A recent Vicks Nyquil commercial has a typical scenario for an advertisement set in a workplace. A clearly sick man -- coughing, runny nose, the whole works -- opens what looks like an office door a crack, pops his head in, and delivers the one line of the commercial: "Dave, I'm sorry to interrupt. I gotta take a sick day tomorrow." While this might seem like a very traditional depiction of masculinity, a guy at the office asking his male boss for a day off, the ad subverts this narrative by revealing an adorable toddler standing up in his crib. The tagline of the ad -- "Dads don't take sick days. Dads take Nyquil" -- makes the ad's argument clear. A real man is one who is so dedicated to his real job -- fatherhood -- that he continues to parent through his colds and flus. While the idea of moms' total and complete dedication to their roles as mothers has of course been part of our cultural understanding of motherhood for, well, forever, the shift in the past decade or so of depicting fathers as equal-opportunity martyrs, devoted to the care of their children, strikes many modern viewers as something new.

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Sunday Morning Medicine

By Jacqueline Antonovich

-AIDS history: I want more!
-Remembering Pearl Harbor.
-When disability and race intersect.
-Remember the 1990s power lines panic?
-A presidential daughter you could pick on.
-A history of health disparities in Ferguson.

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Crafting Womanhood

By Elizabeth Reis

As a women's and gender studies professor, I am especially aware of my privilege in not having to think constantly about my gender. Because I fit most of the criteria of a typical white American woman, I never get questioned or called out on my gender expression, and so I'm free to focus on other aspects of my life, leaving this area relatively unexamined. There have been two times in my life when I thought consciously about my gender identity: the first time I had sex ("this is how it's done?") and when I gave birth to my first child ("this is what women do?"). With both of those experiences, I remember thinking to myself, "I've never really felt like a WOMAN, whatever that's supposed to feel like, but many women do this, and so I guess I'm one of them." And that was the end of that. Since both of these events, many years ago, I've been able to put the question of my "womanliness" on the back burner and instead teach about the history and politics of gender in the United States.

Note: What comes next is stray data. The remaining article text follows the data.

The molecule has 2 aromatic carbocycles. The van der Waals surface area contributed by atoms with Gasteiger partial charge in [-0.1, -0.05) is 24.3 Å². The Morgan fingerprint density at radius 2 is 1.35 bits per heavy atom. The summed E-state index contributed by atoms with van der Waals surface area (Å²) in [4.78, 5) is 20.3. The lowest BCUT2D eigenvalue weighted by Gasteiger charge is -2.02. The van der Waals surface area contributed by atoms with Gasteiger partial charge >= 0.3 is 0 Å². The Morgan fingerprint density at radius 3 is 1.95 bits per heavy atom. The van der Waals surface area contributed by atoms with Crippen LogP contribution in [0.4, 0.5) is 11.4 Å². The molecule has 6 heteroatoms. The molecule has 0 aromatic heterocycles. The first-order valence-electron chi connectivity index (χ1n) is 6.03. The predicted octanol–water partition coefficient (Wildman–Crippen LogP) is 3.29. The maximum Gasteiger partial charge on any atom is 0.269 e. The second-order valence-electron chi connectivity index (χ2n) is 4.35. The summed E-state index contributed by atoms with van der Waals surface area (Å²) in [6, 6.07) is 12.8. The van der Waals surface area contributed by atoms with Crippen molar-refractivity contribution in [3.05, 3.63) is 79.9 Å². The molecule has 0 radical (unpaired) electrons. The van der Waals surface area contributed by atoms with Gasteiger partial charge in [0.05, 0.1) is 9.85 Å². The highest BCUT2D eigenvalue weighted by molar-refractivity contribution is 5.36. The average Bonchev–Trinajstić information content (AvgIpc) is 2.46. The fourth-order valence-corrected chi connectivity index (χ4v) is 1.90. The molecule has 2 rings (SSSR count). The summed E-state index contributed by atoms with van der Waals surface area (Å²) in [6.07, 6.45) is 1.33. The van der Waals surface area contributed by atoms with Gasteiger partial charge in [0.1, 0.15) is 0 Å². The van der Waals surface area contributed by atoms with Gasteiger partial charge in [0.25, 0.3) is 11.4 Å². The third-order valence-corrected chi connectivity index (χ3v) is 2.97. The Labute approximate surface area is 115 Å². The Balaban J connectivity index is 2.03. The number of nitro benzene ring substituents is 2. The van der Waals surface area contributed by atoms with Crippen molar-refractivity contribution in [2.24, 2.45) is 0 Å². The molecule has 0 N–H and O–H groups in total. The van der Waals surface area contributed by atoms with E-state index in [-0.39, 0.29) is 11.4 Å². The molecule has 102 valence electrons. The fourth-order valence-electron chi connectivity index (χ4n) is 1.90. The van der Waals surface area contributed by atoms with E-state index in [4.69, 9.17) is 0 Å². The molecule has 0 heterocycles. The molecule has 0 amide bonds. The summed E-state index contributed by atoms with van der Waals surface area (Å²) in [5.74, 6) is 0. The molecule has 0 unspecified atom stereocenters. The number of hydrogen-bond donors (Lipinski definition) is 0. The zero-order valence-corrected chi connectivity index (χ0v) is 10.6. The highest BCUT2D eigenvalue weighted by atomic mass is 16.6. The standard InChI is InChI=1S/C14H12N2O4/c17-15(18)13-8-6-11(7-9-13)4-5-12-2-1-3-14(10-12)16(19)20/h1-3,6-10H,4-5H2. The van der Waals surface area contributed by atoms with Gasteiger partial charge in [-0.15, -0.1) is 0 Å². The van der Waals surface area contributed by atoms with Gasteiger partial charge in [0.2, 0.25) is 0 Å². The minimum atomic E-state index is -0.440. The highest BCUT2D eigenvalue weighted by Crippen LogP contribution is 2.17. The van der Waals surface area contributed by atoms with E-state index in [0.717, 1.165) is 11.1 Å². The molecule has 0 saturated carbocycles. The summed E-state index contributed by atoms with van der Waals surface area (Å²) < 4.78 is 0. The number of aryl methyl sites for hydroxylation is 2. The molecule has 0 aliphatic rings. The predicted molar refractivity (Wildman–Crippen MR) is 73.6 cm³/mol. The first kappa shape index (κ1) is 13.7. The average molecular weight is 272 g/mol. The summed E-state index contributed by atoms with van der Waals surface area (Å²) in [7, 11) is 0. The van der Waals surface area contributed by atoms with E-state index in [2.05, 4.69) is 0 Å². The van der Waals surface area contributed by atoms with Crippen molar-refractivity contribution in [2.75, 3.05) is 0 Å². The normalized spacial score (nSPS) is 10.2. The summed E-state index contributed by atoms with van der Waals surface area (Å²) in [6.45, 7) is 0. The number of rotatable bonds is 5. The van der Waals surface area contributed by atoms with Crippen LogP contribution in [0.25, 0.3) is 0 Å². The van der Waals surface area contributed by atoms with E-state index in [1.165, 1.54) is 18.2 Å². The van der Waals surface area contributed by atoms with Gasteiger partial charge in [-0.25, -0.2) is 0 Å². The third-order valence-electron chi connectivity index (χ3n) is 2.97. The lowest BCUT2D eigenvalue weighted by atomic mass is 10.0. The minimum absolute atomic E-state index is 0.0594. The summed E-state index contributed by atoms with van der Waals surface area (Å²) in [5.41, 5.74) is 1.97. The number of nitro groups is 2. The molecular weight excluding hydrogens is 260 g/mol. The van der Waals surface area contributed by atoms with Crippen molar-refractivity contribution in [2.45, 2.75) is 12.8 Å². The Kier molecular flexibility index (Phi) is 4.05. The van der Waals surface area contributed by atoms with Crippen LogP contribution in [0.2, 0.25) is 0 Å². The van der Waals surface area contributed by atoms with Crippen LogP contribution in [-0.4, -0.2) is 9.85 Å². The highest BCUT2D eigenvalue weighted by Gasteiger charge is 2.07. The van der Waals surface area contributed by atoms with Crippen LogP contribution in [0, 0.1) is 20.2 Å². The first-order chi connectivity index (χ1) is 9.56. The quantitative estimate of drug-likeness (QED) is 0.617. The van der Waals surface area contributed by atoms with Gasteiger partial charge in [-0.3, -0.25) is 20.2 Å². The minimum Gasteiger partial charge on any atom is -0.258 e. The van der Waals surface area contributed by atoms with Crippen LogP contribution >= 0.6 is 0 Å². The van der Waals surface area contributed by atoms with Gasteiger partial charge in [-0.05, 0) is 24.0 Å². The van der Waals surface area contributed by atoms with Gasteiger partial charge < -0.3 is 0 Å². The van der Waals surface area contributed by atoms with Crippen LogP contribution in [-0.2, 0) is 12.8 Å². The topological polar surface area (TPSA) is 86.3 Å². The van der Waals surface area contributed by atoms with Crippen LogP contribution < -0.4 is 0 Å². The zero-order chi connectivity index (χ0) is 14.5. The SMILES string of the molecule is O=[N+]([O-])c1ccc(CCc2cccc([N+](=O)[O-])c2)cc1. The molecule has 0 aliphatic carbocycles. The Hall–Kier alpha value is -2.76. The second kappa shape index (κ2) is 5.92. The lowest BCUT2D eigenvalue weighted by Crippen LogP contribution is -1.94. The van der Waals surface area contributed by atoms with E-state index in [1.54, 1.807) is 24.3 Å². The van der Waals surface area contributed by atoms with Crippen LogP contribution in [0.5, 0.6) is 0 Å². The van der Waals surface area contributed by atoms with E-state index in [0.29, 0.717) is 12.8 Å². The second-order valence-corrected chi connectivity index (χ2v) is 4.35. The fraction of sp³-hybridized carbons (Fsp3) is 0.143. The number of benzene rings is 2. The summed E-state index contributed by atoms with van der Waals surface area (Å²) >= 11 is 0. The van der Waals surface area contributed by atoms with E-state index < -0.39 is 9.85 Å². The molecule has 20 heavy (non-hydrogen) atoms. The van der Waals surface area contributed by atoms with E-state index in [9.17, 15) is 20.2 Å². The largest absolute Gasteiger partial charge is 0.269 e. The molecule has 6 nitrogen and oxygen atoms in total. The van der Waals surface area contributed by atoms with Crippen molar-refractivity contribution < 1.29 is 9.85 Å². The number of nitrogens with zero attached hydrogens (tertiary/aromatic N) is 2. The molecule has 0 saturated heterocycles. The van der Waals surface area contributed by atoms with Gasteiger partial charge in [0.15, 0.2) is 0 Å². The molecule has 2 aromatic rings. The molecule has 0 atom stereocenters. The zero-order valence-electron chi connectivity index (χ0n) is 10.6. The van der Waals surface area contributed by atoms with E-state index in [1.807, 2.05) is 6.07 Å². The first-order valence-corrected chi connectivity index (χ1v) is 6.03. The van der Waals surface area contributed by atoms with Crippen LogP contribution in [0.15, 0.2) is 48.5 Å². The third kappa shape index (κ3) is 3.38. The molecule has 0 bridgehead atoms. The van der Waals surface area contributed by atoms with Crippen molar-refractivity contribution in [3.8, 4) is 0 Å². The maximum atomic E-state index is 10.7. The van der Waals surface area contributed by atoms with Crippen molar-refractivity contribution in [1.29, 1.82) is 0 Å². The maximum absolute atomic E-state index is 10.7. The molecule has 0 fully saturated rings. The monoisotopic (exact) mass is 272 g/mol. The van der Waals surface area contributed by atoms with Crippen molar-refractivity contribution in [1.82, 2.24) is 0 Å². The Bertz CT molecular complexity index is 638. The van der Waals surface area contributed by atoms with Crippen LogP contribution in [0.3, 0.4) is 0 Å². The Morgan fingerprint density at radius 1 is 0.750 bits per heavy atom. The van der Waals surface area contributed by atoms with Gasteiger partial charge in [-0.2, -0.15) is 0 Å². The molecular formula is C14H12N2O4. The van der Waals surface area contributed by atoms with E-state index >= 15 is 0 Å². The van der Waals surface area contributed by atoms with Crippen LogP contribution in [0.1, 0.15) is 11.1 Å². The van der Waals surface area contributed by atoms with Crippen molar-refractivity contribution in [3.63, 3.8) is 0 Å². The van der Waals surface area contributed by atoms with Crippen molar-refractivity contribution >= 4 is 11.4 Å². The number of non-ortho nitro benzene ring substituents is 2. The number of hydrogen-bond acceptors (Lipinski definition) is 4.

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Hoping for a Good Death

We interrupt our regularly scheduled program to bring you this special report: Elizabeth Reis, professor and chair of the Women’s and Gender Studies Department at the University of Oregon and Nursing Clio‘s content editor, has penned a beautiful essay over at the New York Times. In it, she discusses the difficult medical decisions surrounding her father’s last days. Read this essay, then sit down and talk with your loved ones about end-of-life care.

Sunday Morning Medicine

By Jacqueline Antonovich

-Plague riddled pigeons.
-What did Gettysburg smell like?
-Airport food used to be a big deal.
-Remember the Sand Creek Massacre.
-Mass imprisonment and public health.

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Worlds of Rape, Words of Rape

By Sharon Block

Stories of rape again fill the news. Rolling Stone featured an article by Sabrina Rubin Erdely about University of Virginia's responses to rape at a fraternity party. The resurrected history of Bill Cosby's sexual assaults on women has dominated headlines. Of course, October also had campus rape news: Columbia University student Emma Sulkewicz' "Carry that Weight Project" brought national attention to colleges' woefully inadequate responses to sexual assault. Come to think of it: in 2013 we heard plenty about disbelieving judges and police reticence to take student rape seriously. 2012? Let's just call it the year of Republicans and Rape and move on.